Wednesday, January 25, 2012

Keeping Your Child’s Dignity while Potty Training

I had the privilege of writing for the e-book Parenting Responsively along with 11 other ACPI parent and family coaches.  Over the next few weeks I will be reprinting my chapter.  I hope you will enjoy it.  If you would like to order the entire book you may do so on my website for $9.99 - Strong Roots Family Coaching.  Enjoy

Potty Training without a Power Struggle - Keeping your Child's Dignity

                Caring for three children ages six and under can be a challenge, but adding potty training to the mix can make it downright chaotic.   That is where I found myself not too long ago.  Joy, my two-year-old charge had just started wearing underpants earlier in the week.  She had done very well on this particular day, so I decided it was time for our first outing without diapers.  When we arrived at the community center for her older brother’s basketball practice, I was surprised to find that she had had an accident during the short car ride there.  I remained positive as we headed inside where I could change her clothes, gently reminding her that "everyone has accidents" along the way. We went on with our day, she happily coloring in her coloring book, and I keeping a two-month-old entertained with catching some of the eldest boy’s practice. Not more than 20 minutes had passed when I noticed that there was a puddle on the floor of the gym, right under her feet.  At this moment, I came to the realization that Joy wasn't as ready as I had thought to be without diapers, and that continuing to have her in public with panties would only lead to frustration and emotional stress.  

                For many parents, the thought of potty training brings up feelings of anxiety.  You may have heard potty training stories that recount months of embarrassing accidents, painful setbacks and intensive struggles. From those stories, you may have gleaned that potty training isn't always easy.  But fortunately, potty training does not need to be stressful for you or your child.  Potty training doesn't need to be a source of emotional pain and frustration.  Whether you begin the potty training process this month or next, your child will eventually learn to use the toilet regularly, with whatever method you choose, and with success.  While you can, and many parents do choose to approach potty training in a way that can cause distress, there is another way.

You can potty train your child successfully while allowing him to maintain his dignity as he tackles this new and somewhat scary endeavor.

                While you may think that walking is the first major milestone for your child, it's really not.  To your child, walking is just one more way to get from here to there. Before walking, he was able to scoot, roll or crawl to wherever he wanted to go.

                But when it comes to using the potty, your child is truly experiencing a first. To him, learning to urinate on the toilet is the first monumental task he is facing. Up until now, the only place he knew to go to the bathroom in was his diaper. Remember his whole life he's been wearing a diaper and naturally relieving himself in it.  So not only does your child need to learn to go in the toilet, he has to unlearn the habit of going in his diaper. As you can imagine, this is huge adjustment for your child. Remember potty training is a process. Transitioning to using the toilet will happen, but it takes patience, courage, instruction and a lot of cheerleading for it to happen easily and successfully.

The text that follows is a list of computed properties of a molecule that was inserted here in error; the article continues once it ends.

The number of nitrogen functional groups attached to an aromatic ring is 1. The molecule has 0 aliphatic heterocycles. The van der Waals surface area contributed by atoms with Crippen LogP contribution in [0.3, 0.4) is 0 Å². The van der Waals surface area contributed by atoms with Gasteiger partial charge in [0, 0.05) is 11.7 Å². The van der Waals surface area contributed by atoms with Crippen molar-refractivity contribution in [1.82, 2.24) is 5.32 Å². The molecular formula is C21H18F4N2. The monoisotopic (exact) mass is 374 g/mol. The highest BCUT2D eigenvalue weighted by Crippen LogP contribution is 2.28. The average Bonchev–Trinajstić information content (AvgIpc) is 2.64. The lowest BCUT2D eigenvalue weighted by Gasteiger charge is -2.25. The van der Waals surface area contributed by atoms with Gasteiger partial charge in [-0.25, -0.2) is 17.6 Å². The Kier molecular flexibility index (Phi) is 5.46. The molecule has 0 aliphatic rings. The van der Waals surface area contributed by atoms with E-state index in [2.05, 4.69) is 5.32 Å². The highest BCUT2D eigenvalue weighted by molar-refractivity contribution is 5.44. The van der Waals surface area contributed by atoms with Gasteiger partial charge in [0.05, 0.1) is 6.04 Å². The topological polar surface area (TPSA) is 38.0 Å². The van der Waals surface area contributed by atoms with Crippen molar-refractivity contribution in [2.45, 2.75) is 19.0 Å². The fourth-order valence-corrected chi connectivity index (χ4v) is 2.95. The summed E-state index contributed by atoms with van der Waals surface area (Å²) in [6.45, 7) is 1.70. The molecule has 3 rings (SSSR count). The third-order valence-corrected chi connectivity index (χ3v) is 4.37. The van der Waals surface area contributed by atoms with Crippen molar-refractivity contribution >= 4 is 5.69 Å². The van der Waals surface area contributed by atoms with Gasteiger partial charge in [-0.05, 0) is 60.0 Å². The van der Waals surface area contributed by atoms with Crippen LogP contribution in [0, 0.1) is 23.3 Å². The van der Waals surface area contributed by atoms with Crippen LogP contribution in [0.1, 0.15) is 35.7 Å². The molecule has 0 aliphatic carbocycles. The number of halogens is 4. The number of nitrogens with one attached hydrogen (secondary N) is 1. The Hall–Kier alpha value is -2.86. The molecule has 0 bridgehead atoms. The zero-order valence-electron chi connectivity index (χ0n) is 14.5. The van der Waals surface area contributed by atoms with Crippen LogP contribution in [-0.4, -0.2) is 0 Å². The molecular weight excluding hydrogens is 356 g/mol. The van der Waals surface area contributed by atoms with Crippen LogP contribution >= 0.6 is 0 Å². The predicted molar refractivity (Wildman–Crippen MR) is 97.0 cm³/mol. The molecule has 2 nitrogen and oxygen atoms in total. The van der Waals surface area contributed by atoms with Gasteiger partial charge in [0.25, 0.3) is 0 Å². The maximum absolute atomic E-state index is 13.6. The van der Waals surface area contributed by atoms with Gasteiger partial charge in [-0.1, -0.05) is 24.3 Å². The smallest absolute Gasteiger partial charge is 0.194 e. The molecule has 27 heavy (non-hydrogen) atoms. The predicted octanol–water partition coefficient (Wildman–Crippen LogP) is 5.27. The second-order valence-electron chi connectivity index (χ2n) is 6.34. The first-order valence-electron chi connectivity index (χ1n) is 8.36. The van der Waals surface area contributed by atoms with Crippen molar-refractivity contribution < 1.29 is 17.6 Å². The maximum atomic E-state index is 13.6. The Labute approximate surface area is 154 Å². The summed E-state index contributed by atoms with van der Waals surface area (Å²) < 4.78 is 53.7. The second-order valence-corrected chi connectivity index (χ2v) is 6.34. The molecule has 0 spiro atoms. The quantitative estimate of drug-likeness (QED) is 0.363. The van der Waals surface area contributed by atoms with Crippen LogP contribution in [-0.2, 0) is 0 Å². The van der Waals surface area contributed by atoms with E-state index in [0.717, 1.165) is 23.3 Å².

When you bring patience and respect into the potty training equation, you are letting your child make the decision for himself that he is ready to use the potty.  When using the potty is something he chooses to do, rather than something that he is being forced to do, he's able to maintain his dignity with each challenging day.  While it may seem contradictory to the training process to let your child decide when he's ready, when you do, you'll actually shorten the length of the potty training process because he'll be gaining dignity that will raise his self-esteem.  When his self-esteem is raised, your child better has the ability to take on new challenges and to keep working on areas of his life that need improvement. 

                The self-esteem built through a positive potty training experience will also help him, as he gets older.  They gain the courage to try new things and to get up and try again, even if they fail the first few times.   Children who have a positive experience will also learn to equate hard work with that good feeling that only increased self-confidence brings.

                In more than 15 years of working with young children and families, I have seen a masterful change in the demeanor of children when they master using the toilet.   Their independence grows by leaps and bounds. They look for new and bigger tasks that they can master.  The benefits your child gains from a positive potty training experience do last a lifetime. 

                As I said earlier, potty training is a process. While potty training language can at times be confusing, for our purposes, the phrase “potty training” encompasses everything from talking to your child about using the toilet to dealing with accidents at night as a child gets older.  Actually getting rid of diapers and putting on underpants is what I refer to as “the transition to underpants.”

Please click here to see last weeks section from Potty Training without a Power Struggle

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